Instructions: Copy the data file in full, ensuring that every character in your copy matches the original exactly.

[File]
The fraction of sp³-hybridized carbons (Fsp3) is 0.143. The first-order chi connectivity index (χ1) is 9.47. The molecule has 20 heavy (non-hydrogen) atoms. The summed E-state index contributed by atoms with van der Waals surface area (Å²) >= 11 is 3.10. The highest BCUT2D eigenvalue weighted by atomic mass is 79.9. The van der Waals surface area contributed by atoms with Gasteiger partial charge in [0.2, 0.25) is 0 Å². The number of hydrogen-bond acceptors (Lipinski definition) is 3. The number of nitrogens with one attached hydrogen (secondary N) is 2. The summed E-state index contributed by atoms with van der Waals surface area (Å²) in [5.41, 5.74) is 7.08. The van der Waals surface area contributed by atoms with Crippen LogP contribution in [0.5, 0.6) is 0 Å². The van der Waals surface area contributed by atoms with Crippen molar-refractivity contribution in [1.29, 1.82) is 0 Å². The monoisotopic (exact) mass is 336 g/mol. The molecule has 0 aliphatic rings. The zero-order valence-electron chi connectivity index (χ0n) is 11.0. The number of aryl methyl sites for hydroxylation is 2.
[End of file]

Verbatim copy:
The fraction of sp³-hybridized carbons (Fsp3) is 0.143. The first-order chi connectivity index (χ1) is 9.47. The molecule has 20 heavy (non-hydrogen) atoms. The summed E-state index contributed by atoms with van der Waals surface area (Å²) >= 11 is 3.10. The highest BCUT2D eigenvalue weighted by atomic mass is 79.9. The van der Waals surface area contributed by atoms with Gasteiger partial charge in [0.2, 0.25) is 0 Å². The number of hydrogen-bond acceptors (Lipinski definition) is 3. The number of nitrogens with one attached hydrogen (secondary N) is 2. The summed E-state index contributed by atoms with van der Waals surface area (Å²) in [5.41, 5.74) is 7.08. The van der Waals surface area contributed by atoms with Crippen LogP contribution in [0.5, 0.6) is 0 Å². The van der Waals surface area contributed by atoms with Crippen molar-refractivity contribution in [1.29, 1.82) is 0 Å². The monoisotopic (exact) mass is 336 g/mol. The molecule has 0 aliphatic rings. The zero-order valence-electron chi connectivity index (χ0n) is 11.0. The number of aryl methyl sites for hydroxylation is 2.